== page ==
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Western Europe appears to be increasingly isolated and abandoned by a new world order that was never envisaged by Klaus Schwab and his Deep State cohorts.
Russian state-owned Gazprom and the Iranian state oil company NIOC have agreed on strategic cooperation. Gazprom will invest $40 billion in the Iranian oil and gas industry in a move announced by Gazprom, the Shana news service of the Iranian Oil Ministry, and the Iranian IRNA news agency on Tuesday.
According to the draft agreement, the two companies wish to explore the possibilities of cooperation, for example, in the development of Iran’s oil and gas fields, natural gas liquefaction, construction of pipelines, and scientific and technical cooperation. The document was signed by the CEO of NIOC (National Iranian Oil Company) and the deputy chairman of the board of directors of Russia’s Gazprom in an online ceremony on Tuesday.
Among the most important points of Shana’s report are the development of Iran’s Kish and North Pars gas fields, as well as six oil fields, the pressure increase of the South Pars gas field, the completion of several LNG projects, the trade of gas and petroleum products, and the construction of gas pipelines. The CEO of NIOC emphasized that the significant Russian investment in the Iranian oil industry proves the commitment of the two countries to ensuring a sustainable energy supply.
On Tuesday, a tripartite meeting was held in Tehran with the participation of Russian President Vladimir Putin, Iranian President Ebrahim Raiszi and Turkish President Recep Tayyip Erdoğan. Iran has one of the largest gas fields in the world. However, U.S. sanctions against the country over its nuclear program prevent Tehran from accessing the modern technology needed for extraction. Iran’s main source of income is oil and gas exports.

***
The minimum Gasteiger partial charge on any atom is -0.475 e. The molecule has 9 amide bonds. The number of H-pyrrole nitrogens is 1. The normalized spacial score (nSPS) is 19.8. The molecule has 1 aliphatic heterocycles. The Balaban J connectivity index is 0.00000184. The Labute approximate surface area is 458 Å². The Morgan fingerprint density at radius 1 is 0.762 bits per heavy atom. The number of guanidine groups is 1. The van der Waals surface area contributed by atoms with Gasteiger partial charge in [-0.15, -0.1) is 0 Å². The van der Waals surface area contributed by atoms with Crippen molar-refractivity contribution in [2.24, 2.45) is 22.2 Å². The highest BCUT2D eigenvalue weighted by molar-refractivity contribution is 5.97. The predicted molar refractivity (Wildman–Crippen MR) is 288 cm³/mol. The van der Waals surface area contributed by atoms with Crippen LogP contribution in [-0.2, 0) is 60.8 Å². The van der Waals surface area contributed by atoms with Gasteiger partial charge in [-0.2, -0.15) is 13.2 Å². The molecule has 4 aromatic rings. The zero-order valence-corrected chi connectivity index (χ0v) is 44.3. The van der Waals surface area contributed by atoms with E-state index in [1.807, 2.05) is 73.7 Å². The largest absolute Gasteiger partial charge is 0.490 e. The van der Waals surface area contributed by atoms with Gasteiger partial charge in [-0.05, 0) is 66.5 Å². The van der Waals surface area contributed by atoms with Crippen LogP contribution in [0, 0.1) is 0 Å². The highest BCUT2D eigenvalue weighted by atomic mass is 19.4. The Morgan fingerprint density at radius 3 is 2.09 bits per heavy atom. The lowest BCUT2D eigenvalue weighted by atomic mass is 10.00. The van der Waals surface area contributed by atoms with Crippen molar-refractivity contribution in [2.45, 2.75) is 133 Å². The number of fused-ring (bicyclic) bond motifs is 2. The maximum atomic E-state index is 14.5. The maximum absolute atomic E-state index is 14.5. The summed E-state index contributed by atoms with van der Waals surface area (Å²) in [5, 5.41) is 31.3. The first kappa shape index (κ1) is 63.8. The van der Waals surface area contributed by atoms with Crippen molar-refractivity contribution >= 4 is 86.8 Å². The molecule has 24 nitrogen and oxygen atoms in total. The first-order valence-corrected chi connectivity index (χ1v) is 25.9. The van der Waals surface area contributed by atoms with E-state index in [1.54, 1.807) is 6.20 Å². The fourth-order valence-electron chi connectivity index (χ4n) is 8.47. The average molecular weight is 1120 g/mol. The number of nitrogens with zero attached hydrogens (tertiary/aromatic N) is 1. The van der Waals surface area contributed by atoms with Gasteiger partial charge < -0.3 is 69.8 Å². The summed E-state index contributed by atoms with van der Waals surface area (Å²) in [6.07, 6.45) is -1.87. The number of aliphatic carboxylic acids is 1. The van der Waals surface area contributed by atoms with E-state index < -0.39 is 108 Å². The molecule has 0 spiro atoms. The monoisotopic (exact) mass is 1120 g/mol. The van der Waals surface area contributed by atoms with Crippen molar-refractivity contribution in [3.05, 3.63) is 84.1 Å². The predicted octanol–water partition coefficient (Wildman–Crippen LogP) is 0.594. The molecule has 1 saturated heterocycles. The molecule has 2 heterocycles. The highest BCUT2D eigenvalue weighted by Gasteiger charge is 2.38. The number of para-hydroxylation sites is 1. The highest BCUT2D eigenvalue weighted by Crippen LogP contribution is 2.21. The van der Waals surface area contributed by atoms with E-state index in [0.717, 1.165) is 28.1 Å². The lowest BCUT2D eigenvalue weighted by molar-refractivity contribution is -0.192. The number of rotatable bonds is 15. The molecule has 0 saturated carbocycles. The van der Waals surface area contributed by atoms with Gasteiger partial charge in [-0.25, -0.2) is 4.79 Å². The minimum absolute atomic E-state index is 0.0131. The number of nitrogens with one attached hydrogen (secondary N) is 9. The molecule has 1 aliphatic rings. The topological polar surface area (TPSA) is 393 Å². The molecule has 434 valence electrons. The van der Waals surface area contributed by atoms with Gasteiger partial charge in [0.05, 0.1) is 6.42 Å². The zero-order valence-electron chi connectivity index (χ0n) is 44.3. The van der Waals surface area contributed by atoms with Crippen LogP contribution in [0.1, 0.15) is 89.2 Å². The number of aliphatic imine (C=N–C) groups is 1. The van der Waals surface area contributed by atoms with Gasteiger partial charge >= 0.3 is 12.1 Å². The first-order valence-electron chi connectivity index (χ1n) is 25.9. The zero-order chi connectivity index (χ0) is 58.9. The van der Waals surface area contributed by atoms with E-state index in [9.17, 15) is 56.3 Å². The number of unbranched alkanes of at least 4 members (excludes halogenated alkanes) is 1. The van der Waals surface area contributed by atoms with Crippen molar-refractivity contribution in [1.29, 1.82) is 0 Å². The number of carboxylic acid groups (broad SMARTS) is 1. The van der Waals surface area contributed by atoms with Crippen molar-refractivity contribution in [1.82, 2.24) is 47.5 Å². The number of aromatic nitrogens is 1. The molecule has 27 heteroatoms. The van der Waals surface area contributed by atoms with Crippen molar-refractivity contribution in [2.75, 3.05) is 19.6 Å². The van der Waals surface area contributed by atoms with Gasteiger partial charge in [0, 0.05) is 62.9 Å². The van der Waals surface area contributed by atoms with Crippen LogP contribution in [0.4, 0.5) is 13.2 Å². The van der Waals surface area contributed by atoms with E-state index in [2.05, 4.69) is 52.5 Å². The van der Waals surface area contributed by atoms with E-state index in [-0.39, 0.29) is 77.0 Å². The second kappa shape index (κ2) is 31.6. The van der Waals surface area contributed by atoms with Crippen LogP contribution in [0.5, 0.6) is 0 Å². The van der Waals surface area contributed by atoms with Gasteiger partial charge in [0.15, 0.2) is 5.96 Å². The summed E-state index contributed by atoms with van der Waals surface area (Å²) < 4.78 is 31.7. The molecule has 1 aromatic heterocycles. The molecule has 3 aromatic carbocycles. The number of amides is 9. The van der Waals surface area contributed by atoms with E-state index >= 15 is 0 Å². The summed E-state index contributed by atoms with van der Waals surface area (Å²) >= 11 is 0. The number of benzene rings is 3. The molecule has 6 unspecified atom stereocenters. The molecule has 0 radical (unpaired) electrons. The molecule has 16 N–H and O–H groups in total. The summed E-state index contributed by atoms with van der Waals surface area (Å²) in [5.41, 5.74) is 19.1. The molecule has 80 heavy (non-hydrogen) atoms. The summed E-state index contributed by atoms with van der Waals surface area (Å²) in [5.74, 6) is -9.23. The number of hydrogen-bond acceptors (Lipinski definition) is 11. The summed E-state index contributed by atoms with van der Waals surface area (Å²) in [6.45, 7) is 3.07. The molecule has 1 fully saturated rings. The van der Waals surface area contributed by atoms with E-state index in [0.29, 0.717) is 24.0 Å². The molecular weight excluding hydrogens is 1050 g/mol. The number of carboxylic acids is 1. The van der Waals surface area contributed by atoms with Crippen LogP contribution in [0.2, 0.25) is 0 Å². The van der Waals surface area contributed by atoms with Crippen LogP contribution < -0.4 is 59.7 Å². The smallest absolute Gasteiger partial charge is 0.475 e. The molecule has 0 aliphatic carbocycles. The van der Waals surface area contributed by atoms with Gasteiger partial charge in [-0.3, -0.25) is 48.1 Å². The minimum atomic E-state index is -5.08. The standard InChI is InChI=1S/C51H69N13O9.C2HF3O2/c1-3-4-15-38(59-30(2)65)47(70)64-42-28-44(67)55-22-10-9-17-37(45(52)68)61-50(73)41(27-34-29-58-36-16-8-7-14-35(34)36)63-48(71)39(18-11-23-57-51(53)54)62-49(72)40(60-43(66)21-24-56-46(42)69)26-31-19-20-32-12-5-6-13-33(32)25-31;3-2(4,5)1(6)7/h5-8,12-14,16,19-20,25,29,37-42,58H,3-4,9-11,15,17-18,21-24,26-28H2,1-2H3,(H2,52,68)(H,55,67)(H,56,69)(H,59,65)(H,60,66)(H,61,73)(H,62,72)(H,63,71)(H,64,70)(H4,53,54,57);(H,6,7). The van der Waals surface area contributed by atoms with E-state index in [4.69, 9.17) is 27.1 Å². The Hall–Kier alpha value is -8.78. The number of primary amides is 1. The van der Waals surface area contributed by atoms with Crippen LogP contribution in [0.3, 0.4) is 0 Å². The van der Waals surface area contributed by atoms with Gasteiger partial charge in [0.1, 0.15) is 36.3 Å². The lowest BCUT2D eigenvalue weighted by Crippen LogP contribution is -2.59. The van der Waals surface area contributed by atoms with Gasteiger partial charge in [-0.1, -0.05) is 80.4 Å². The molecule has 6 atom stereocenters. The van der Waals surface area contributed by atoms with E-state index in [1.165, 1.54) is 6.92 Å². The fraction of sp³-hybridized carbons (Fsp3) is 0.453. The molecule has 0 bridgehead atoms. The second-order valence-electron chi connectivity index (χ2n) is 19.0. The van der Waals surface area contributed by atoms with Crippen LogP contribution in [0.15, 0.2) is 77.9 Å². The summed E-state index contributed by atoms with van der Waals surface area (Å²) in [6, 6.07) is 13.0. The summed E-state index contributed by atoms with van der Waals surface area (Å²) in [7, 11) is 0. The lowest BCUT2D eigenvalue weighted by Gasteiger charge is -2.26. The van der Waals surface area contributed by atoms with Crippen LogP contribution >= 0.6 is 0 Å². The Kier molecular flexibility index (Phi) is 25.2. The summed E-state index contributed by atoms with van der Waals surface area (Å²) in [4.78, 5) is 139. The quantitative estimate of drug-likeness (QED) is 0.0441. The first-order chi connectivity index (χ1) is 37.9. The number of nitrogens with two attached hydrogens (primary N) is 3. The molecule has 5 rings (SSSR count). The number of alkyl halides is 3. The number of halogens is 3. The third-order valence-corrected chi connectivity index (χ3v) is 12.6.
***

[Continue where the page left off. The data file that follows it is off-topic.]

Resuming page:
The question that keeps the shrinking western leadership guessing is why the two oil and gas nations are collaborating on increasing their clout in the production of fossil fuels. In whose interest? This is probably based on geopolitical motives that stretch further than the imaginations of Western politicians. Certainly, the rival pro-Western states of the Persian Gulf have had it too good for too long and need a little competition that is at the same time less dependent on Washington, Brussels and London.
After the 2015 Vienna nuclear agreement and the lifting of sanctions, the country had the capacity to export up to 3 million barrels of oil per day. However, when Iran came under strict U.S. sanctions again during the presidency of Donald Trump, its export capacity fell below 1 million barrels per day. YOU CAN SHARE THIS STORY ON SOCIAL MEDIA.
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Categories: Current Events